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    How Technology Affects Families

    Do you remember when the only television at home was in the family room? Or when your family traveled in the car and everybody looked for license plates from all 50 states? Now, practically every vehicle has a DVD player and every home has several televisions. Technology is everywhere.

    In the last 50 years, technology has exploded. It is no longer in a fixed location with limited capability and parental supervision. It is literally unlimited and extremely difficult to regulate.

    At a conference on strengthening the family, author and clinical counselor, John Van Epp asked:

    • To what extent will families allow technology to be fused with their relationships?
    • Are families unplugging devices to really plug into each other?

    Based on several studies, it appears that families aren’t doing a great job of connecting.

    Consider these examples.

    A group from Boston Medical Center watched family interactions in fast-food restaurants, specifically looking at how caregivers engaged with children. Out of 55 families, 40 parents were doing something with their phone. The researchers refer to this as “absorption with the mobile device.” When a child started prompting a parent for attention, the child got in trouble for interrupting the parent.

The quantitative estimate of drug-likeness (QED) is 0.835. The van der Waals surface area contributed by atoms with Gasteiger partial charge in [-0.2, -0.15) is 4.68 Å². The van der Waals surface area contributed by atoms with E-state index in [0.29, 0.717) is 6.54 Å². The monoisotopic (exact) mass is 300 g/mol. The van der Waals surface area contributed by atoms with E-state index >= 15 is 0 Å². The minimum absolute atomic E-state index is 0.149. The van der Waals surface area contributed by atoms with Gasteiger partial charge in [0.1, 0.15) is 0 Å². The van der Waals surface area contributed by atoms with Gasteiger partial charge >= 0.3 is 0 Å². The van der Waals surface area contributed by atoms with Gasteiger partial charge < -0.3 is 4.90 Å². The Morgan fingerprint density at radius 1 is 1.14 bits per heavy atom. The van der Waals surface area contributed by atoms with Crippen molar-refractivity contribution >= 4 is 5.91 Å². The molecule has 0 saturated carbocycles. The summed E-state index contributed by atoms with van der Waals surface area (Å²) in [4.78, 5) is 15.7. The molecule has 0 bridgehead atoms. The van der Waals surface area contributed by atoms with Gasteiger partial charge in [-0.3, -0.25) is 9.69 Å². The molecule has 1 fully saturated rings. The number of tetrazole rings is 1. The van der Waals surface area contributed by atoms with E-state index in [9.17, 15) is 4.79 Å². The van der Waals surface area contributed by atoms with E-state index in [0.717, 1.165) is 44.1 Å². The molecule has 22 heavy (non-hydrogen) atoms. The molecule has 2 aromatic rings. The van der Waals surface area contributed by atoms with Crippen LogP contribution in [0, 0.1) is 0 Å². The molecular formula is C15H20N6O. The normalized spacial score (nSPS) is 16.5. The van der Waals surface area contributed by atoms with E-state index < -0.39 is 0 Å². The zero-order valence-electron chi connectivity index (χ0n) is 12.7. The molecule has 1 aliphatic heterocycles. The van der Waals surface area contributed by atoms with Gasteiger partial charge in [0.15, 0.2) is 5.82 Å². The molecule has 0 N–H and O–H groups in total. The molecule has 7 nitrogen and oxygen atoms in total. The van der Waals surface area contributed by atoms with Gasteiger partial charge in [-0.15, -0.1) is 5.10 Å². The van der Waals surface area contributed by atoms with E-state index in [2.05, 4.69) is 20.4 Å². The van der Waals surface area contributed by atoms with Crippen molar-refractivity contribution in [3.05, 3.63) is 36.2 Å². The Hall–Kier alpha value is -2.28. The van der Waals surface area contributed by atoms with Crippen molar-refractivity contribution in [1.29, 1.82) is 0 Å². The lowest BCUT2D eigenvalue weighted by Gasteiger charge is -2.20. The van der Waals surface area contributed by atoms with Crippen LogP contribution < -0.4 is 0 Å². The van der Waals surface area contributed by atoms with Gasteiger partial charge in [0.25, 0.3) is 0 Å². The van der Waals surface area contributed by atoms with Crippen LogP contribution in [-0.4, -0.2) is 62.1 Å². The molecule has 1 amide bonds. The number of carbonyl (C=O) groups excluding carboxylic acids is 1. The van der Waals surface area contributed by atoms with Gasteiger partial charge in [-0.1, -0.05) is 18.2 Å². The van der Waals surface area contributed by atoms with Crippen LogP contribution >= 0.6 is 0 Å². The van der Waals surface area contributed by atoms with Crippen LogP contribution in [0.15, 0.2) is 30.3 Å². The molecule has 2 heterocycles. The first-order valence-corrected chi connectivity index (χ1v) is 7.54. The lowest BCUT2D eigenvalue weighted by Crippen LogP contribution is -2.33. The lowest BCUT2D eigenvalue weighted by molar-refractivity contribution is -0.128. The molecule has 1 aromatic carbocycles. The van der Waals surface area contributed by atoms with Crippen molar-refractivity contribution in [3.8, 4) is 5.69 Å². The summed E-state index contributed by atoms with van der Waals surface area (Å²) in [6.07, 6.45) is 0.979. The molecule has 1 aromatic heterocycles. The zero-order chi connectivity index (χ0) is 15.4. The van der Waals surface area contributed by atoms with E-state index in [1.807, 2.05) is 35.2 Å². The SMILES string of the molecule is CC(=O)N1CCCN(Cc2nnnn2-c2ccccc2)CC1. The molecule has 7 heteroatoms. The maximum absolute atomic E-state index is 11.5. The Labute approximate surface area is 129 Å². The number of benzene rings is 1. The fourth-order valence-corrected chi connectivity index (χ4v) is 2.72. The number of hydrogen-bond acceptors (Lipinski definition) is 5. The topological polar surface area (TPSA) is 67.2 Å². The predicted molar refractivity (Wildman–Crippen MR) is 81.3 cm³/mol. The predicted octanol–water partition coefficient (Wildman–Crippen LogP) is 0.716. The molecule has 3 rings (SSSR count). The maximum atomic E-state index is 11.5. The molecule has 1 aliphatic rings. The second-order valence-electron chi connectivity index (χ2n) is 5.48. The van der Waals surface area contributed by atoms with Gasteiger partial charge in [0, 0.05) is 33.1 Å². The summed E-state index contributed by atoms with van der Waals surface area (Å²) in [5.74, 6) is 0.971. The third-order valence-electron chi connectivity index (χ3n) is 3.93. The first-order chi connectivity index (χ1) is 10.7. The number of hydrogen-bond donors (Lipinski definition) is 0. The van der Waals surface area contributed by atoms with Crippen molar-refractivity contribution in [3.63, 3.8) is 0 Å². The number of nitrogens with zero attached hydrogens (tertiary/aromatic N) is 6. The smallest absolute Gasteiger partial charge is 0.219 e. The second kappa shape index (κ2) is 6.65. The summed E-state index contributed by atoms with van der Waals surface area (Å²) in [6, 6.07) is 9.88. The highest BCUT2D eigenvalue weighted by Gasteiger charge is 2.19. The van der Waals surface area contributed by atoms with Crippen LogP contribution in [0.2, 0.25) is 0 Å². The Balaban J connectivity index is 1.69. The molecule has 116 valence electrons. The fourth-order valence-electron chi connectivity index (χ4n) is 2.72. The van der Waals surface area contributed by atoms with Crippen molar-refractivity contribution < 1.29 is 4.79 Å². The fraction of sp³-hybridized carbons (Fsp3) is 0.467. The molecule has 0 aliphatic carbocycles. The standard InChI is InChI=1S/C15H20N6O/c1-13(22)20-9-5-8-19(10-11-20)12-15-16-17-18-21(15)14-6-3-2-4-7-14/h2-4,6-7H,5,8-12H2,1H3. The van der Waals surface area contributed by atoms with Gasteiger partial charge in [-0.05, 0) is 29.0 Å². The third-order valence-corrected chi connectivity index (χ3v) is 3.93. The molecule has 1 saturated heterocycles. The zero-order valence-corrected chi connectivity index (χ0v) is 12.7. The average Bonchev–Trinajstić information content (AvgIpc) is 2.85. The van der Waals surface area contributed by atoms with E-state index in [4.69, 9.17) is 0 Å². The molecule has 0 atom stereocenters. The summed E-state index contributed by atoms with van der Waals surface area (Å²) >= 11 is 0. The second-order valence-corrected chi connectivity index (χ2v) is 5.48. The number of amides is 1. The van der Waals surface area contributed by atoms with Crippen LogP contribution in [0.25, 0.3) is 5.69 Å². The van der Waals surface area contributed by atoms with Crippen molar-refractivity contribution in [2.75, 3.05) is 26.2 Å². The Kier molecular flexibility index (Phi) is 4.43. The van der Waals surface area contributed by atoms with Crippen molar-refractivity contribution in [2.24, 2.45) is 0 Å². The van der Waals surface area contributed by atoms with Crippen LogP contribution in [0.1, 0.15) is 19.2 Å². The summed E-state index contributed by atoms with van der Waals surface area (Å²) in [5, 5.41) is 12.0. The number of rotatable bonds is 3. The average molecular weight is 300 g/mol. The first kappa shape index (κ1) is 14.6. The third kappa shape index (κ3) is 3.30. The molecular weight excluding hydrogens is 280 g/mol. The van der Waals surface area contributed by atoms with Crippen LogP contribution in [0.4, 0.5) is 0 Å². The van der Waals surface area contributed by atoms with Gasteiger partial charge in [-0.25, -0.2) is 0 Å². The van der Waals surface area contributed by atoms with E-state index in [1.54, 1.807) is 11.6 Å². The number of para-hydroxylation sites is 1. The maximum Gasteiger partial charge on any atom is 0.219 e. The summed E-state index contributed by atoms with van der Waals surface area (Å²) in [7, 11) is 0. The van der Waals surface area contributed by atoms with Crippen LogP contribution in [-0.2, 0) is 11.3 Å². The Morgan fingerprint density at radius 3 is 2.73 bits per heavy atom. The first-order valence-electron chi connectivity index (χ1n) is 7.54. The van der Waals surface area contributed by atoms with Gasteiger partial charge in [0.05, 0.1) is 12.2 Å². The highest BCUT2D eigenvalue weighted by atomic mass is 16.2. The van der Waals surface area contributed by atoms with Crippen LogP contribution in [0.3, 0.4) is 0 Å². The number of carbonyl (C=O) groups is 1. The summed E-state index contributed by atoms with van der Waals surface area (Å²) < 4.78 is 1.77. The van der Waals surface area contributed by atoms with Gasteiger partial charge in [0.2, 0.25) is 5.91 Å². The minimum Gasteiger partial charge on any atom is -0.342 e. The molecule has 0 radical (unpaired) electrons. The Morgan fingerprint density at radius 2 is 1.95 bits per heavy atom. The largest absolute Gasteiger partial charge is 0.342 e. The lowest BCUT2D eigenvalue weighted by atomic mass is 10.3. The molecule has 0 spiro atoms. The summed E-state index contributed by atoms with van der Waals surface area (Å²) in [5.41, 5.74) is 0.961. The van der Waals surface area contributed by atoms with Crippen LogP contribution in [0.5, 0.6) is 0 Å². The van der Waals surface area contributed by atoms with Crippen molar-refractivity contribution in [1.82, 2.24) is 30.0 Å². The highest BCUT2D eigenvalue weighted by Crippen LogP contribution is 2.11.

UCLA anthropologist Elinor Ochs conducted an intensive in-home, four-year study of 32 families on this issue. Ochs found the primary theme in these homes was multi-tasking among family members. She cites an all-too-familiar conversation between parent and child: “My parents always tell me that I can’t do homework while listening to music, but they don’t understand that it helps me to concentrate.”

    Strengthening his case, Van Epp cited David Myers’ work as the director of the University of Michigan's Brain Cognition Lab. Myers is very clear that the brain does NOT multi-task. It may act in parallel functions (touch, sound, vision), but when engaging in distinctly different tasks, the brain operates like a toggle switch. It jumps from one thing to another. Myers debunks the myth that students are great multi-taskers, stating, "The bottom line is you CANNOT simultaneously be thinking about your tax return and reading an essay."

    “This constant multi-tasking that people are doing results in dopamine 'squirts.' These lead to an addiction to constant techno-activity,” Van Epp said. “Yet, studies show that downtime for the brain is essential to the development of identity, morals, empathy and creativity.”

    Van Epp issued a challenge: Lay your smart phone down. See if you can go for an hour without picking it up.